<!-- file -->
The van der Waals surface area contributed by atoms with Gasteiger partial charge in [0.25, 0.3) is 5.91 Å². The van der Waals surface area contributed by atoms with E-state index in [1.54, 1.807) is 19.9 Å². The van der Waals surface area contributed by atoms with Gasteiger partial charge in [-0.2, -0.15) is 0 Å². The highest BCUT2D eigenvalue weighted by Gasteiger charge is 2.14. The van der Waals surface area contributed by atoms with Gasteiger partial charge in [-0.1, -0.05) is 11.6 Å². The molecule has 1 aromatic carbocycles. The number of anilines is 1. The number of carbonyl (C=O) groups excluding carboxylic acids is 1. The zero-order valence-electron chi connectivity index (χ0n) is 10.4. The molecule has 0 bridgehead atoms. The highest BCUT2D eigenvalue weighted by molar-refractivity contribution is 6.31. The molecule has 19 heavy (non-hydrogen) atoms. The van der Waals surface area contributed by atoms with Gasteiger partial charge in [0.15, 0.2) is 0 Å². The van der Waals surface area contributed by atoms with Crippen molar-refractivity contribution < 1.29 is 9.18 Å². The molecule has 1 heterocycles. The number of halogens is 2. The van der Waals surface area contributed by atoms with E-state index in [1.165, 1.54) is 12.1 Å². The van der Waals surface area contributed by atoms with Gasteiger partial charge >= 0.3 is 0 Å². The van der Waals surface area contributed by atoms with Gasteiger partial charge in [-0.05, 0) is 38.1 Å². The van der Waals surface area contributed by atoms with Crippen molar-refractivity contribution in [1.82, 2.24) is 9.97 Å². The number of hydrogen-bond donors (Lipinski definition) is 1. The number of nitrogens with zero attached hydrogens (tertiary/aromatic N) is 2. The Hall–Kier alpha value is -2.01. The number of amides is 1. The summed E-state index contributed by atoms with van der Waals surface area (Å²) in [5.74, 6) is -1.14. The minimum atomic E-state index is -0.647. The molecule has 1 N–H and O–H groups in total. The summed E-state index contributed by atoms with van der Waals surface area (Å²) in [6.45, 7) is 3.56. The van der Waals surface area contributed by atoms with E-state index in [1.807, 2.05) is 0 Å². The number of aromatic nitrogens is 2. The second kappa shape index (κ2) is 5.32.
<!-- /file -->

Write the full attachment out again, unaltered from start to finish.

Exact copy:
The van der Waals surface area contributed by atoms with Gasteiger partial charge in [0.25, 0.3) is 5.91 Å². The van der Waals surface area contributed by atoms with E-state index in [1.54, 1.807) is 19.9 Å². The van der Waals surface area contributed by atoms with Gasteiger partial charge in [-0.2, -0.15) is 0 Å². The highest BCUT2D eigenvalue weighted by Gasteiger charge is 2.14. The van der Waals surface area contributed by atoms with Gasteiger partial charge in [-0.1, -0.05) is 11.6 Å². The molecule has 1 aromatic carbocycles. The number of anilines is 1. The number of carbonyl (C=O) groups excluding carboxylic acids is 1. The zero-order valence-electron chi connectivity index (χ0n) is 10.4. The molecule has 0 bridgehead atoms. The highest BCUT2D eigenvalue weighted by molar-refractivity contribution is 6.31. The molecule has 19 heavy (non-hydrogen) atoms. The van der Waals surface area contributed by atoms with Gasteiger partial charge in [0.15, 0.2) is 0 Å². The van der Waals surface area contributed by atoms with Crippen molar-refractivity contribution < 1.29 is 9.18 Å². The molecule has 1 heterocycles. The number of halogens is 2. The van der Waals surface area contributed by atoms with E-state index in [1.165, 1.54) is 12.1 Å². The van der Waals surface area contributed by atoms with Gasteiger partial charge >= 0.3 is 0 Å². The van der Waals surface area contributed by atoms with Gasteiger partial charge in [-0.05, 0) is 38.1 Å². The van der Waals surface area contributed by atoms with Crippen molar-refractivity contribution in [1.82, 2.24) is 9.97 Å². The number of hydrogen-bond donors (Lipinski definition) is 1. The number of nitrogens with zero attached hydrogens (tertiary/aromatic N) is 2. The Hall–Kier alpha value is -2.01. The number of amides is 1. The summed E-state index contributed by atoms with van der Waals surface area (Å²) in [5.74, 6) is -1.14. The minimum atomic E-state index is -0.647. The molecule has 1 N–H and O–H groups in total. The summed E-state index contributed by atoms with van der Waals surface area (Å²) in [6.45, 7) is 3.56. The van der Waals surface area contributed by atoms with E-state index in [1.807, 2.05) is 0 Å². The number of aromatic nitrogens is 2. The second kappa shape index (κ2) is 5.32.